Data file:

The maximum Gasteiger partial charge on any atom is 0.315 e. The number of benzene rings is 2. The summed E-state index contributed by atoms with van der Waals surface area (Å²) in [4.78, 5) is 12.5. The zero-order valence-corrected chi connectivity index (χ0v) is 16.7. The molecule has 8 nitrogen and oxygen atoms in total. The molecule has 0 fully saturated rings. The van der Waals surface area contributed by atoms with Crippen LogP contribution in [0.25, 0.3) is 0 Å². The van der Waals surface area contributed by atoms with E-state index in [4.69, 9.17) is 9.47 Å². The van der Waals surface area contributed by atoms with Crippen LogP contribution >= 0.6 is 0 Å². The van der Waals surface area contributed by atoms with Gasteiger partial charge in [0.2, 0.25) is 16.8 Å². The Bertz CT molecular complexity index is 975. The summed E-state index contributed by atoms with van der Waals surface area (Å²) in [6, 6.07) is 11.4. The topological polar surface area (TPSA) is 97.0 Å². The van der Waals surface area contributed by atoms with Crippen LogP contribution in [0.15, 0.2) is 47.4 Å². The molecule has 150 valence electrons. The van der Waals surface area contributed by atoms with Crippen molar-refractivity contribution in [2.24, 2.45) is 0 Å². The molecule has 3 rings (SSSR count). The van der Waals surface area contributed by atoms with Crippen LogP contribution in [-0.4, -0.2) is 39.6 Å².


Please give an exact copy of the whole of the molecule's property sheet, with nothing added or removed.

The maximum Gasteiger partial charge on any atom is 0.315 e. The number of benzene rings is 2. The summed E-state index contributed by atoms with van der Waals surface area (Å²) in [4.78, 5) is 12.5. The zero-order valence-corrected chi connectivity index (χ0v) is 16.7. The molecule has 8 nitrogen and oxygen atoms in total. The molecule has 0 fully saturated rings. The van der Waals surface area contributed by atoms with Crippen LogP contribution in [0.25, 0.3) is 0 Å². The van der Waals surface area contributed by atoms with E-state index in [4.69, 9.17) is 9.47 Å². The van der Waals surface area contributed by atoms with Crippen LogP contribution >= 0.6 is 0 Å². The van der Waals surface area contributed by atoms with Gasteiger partial charge in [0.2, 0.25) is 16.8 Å². The Bertz CT molecular complexity index is 975. The summed E-state index contributed by atoms with van der Waals surface area (Å²) in [6, 6.07) is 11.4. The topological polar surface area (TPSA) is 97.0 Å². The van der Waals surface area contributed by atoms with Crippen LogP contribution in [0.15, 0.2) is 47.4 Å². The molecule has 150 valence electrons. The van der Waals surface area contributed by atoms with Crippen molar-refractivity contribution in [2.24, 2.45) is 0 Å². The molecule has 3 rings (SSSR count). The van der Waals surface area contributed by atoms with Crippen LogP contribution in [-0.4, -0.2) is 39.6 Å².